This video game profile is always difficult to evaluate visually. After all, they tend to be more interested in displaying as much information as possible, especially in one that shows the amount of data it offers, than in being spectacular. Surviving Mars takes the path of sympathy in the visual execution of the different models. Drones, vehicles or even human beings have a casual look that helps the title to lighten the visual load and helps us to have a clear view of things. It’s not a spectacular aesthetic look, but I like it.

What I do have some more doubts about are some elements related to the interface. It seems to me that it takes longer than it should take to become familiar with everything the program has to offer, and that’s because the way you put it is not always as clear as it should be. There are some functions in it that I like very much, such as anchoring certain units or activities, for example, to the bottom to keep them well controlled. However, having invested countless hours in other proposals of this kind, I remember many games that are more skillful at staging even more information in a clear, orderly and, above all, useful way. A lesser evil that we can fight by spending many hours in Surviving Mars until we get used to the edges of the menus, but a nuance that we have to throw in the face of a game that should have that area much more mastered.

If we have to talk about uncomfortable elements we can make it clear that console versions can be arid when it comes to mastering their handling. The various studies continue to make real efforts in this area to adapt their controls to the pad, and Surviving Mars has some achievements in this area, but still lacks that final push. If there is already a slight time barrier to understanding the entire menu and computer interface operation, the PS4 and Xbox One versions go a step further in that direction. To this slight feeling of helplessness in the first few minutes without knowing what to do or how to achieve it, and the possibility of being overwhelmed that some fans will experience must be added as if that were not enough, the barriers of the comfort of command. I’m not saying that it’s impossible to enjoy the game on the console, of course, I’m not even arguing that it’s especially difficult… I’m just saying, and to be completely honest if you can choose the PC version. That life is complicated enough as it is.

More stuff? In order to finish this analysis of Surviving Mars, I would like to do it with the conclusions regarding sound. It is always difficult for a launch of this kind and in which it is necessary to invest so many hours not to end up offering music that hammer our senses with unbearable repetition. Obviously, Surviving Mars doesn’t have an infinite list of scores, not even a gigantic one, but it has a good selection of instrumental tracks that are harmless and seductive enough not to bother us and keep us company during the long nights we spend playing Haemimont Games’ new games. The sound effects are good, the few voices are good too (although in English), and the game enjoys Spanish texts in the PC edition but is completely in the original version on consoles… Something a little disconcerting that we trust will be solved quickly.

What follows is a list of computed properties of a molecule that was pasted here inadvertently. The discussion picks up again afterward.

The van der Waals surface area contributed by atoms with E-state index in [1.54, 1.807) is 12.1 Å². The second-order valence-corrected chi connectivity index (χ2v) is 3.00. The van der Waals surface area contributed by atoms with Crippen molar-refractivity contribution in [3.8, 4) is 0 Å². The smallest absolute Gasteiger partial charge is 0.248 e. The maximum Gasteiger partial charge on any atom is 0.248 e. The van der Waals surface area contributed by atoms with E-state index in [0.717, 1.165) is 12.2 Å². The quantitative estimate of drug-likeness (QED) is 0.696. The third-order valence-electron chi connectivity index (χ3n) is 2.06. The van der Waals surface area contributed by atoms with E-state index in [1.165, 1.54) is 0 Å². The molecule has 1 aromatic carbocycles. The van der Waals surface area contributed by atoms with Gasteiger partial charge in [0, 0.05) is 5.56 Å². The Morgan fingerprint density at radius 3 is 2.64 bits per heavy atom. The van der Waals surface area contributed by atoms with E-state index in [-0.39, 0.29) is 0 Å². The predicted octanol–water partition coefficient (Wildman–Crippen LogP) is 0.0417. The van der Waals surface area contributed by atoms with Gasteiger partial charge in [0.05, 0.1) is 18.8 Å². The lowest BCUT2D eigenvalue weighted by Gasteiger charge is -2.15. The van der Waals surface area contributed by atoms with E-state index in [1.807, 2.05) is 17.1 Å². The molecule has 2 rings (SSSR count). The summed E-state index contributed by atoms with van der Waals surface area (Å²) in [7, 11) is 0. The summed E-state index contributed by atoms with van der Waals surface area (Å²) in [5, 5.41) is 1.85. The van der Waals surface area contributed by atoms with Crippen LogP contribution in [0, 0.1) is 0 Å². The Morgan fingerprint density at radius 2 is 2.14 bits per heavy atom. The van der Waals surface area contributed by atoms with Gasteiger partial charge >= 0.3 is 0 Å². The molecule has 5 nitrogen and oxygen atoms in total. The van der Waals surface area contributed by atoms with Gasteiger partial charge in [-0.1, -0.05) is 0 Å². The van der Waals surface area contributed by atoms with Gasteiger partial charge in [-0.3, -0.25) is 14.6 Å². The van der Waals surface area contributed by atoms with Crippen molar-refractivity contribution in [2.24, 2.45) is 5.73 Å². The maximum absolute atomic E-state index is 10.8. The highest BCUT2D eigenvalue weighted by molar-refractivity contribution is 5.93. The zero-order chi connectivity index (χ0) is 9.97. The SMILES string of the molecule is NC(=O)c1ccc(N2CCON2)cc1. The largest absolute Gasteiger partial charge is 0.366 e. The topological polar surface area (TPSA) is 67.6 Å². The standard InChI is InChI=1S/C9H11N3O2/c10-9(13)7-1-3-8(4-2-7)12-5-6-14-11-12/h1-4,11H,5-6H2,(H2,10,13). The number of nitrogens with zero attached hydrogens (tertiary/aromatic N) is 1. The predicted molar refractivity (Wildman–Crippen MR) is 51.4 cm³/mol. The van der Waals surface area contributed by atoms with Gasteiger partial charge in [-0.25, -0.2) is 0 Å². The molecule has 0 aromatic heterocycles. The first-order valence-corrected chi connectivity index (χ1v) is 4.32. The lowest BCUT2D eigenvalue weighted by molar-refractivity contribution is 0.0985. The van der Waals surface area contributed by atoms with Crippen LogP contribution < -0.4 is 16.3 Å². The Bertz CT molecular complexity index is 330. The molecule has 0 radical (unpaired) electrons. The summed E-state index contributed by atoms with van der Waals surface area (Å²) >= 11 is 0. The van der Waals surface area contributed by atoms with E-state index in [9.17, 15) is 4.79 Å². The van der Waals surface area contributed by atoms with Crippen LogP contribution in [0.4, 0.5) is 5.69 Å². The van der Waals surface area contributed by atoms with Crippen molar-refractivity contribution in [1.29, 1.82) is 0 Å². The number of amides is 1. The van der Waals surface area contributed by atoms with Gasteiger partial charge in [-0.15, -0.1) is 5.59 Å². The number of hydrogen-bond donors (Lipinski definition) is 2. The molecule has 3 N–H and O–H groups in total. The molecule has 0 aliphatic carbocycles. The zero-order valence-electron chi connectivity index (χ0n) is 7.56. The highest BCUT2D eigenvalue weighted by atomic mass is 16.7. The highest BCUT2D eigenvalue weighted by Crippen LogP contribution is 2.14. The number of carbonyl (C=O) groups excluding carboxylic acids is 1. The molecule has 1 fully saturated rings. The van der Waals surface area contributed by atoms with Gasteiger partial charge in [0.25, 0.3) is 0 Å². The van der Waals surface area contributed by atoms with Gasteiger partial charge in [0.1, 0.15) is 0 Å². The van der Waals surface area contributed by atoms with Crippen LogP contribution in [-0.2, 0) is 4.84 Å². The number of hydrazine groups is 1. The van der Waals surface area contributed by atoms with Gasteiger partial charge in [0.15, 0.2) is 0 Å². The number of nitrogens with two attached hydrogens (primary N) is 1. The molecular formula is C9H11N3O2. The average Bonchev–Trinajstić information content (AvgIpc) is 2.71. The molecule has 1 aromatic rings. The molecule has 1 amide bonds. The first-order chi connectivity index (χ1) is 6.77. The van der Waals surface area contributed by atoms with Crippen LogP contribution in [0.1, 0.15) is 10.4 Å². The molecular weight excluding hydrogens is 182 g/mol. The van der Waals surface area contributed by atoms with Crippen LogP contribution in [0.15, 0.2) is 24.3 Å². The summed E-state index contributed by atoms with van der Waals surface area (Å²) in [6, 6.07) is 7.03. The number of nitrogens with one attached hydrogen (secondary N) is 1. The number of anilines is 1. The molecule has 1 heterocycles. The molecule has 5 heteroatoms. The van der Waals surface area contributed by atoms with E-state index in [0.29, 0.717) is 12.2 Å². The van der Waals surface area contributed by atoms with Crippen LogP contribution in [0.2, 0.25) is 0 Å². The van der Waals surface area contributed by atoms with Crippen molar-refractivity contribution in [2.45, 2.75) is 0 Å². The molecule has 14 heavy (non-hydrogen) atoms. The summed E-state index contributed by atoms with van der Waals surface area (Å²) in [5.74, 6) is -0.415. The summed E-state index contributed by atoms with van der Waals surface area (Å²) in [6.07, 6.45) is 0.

Surviving Mars offers exactly what it promised. An experience that is more like a long learning process where we will suffer some displeasure due to our lack of foresight but, in general, it is a pleasant and pleasant experience. There is work to be done in the game of Haemimont Games, for many hours, and sometimes neither the catastrophes nor some inconveniences of the interface will help us, but nobody said that it would be simple, right?

  • It is easy to “get lost” for hours and hours in your proposal.
  • It is an imaginative game and, without reinventing the wheel, it has a very curious background.
  • There is an important feeling of satisfaction when things go well.
  • The real feeling of being civilizing the unknown.
  • The interfaces complicate some tasks more than they should.
  • The micromanagement of the colonists themselves can be a bit irritating.
  • Are you going to play it on the console? It is not the most comfortable thing in the world.